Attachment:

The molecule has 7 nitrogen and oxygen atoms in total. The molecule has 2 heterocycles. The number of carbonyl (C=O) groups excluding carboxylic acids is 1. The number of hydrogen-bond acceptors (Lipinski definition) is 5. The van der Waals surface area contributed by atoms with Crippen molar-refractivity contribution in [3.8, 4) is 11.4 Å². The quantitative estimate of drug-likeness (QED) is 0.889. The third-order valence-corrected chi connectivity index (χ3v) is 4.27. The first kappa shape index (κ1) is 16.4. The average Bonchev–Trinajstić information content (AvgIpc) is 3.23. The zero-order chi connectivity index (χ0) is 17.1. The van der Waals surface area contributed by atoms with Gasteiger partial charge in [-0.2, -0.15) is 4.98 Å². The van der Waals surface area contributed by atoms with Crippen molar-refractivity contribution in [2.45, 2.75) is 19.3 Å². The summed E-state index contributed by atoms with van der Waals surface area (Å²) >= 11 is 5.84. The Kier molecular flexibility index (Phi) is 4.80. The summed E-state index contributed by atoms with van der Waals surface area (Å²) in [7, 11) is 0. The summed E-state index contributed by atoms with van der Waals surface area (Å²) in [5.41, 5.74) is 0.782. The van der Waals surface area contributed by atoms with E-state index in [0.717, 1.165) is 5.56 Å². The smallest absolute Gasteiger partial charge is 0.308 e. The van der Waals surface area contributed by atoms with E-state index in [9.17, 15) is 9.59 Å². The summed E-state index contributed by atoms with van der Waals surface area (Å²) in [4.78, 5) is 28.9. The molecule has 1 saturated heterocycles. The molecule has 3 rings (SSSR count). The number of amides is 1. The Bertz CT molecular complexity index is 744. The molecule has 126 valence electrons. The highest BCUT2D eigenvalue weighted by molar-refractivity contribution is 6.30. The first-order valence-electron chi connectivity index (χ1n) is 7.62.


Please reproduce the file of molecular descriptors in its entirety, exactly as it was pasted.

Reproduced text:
The molecule has 7 nitrogen and oxygen atoms in total. The molecule has 2 heterocycles. The number of carbonyl (C=O) groups excluding carboxylic acids is 1. The number of hydrogen-bond acceptors (Lipinski definition) is 5. The van der Waals surface area contributed by atoms with Crippen molar-refractivity contribution in [3.8, 4) is 11.4 Å². The quantitative estimate of drug-likeness (QED) is 0.889. The third-order valence-corrected chi connectivity index (χ3v) is 4.27. The first kappa shape index (κ1) is 16.4. The average Bonchev–Trinajstić information content (AvgIpc) is 3.23. The zero-order chi connectivity index (χ0) is 17.1. The van der Waals surface area contributed by atoms with Gasteiger partial charge in [-0.2, -0.15) is 4.98 Å². The van der Waals surface area contributed by atoms with Crippen molar-refractivity contribution in [2.45, 2.75) is 19.3 Å². The summed E-state index contributed by atoms with van der Waals surface area (Å²) >= 11 is 5.84. The Kier molecular flexibility index (Phi) is 4.80. The summed E-state index contributed by atoms with van der Waals surface area (Å²) in [7, 11) is 0. The summed E-state index contributed by atoms with van der Waals surface area (Å²) in [5.41, 5.74) is 0.782. The van der Waals surface area contributed by atoms with E-state index in [0.717, 1.165) is 5.56 Å². The smallest absolute Gasteiger partial charge is 0.308 e. The van der Waals surface area contributed by atoms with E-state index in [9.17, 15) is 9.59 Å². The summed E-state index contributed by atoms with van der Waals surface area (Å²) in [4.78, 5) is 28.9. The molecule has 1 saturated heterocycles. The molecule has 3 rings (SSSR count). The number of amides is 1. The Bertz CT molecular complexity index is 744. The molecule has 126 valence electrons. The highest BCUT2D eigenvalue weighted by molar-refractivity contribution is 6.30. The first-order valence-electron chi connectivity index (χ1n) is 7.62.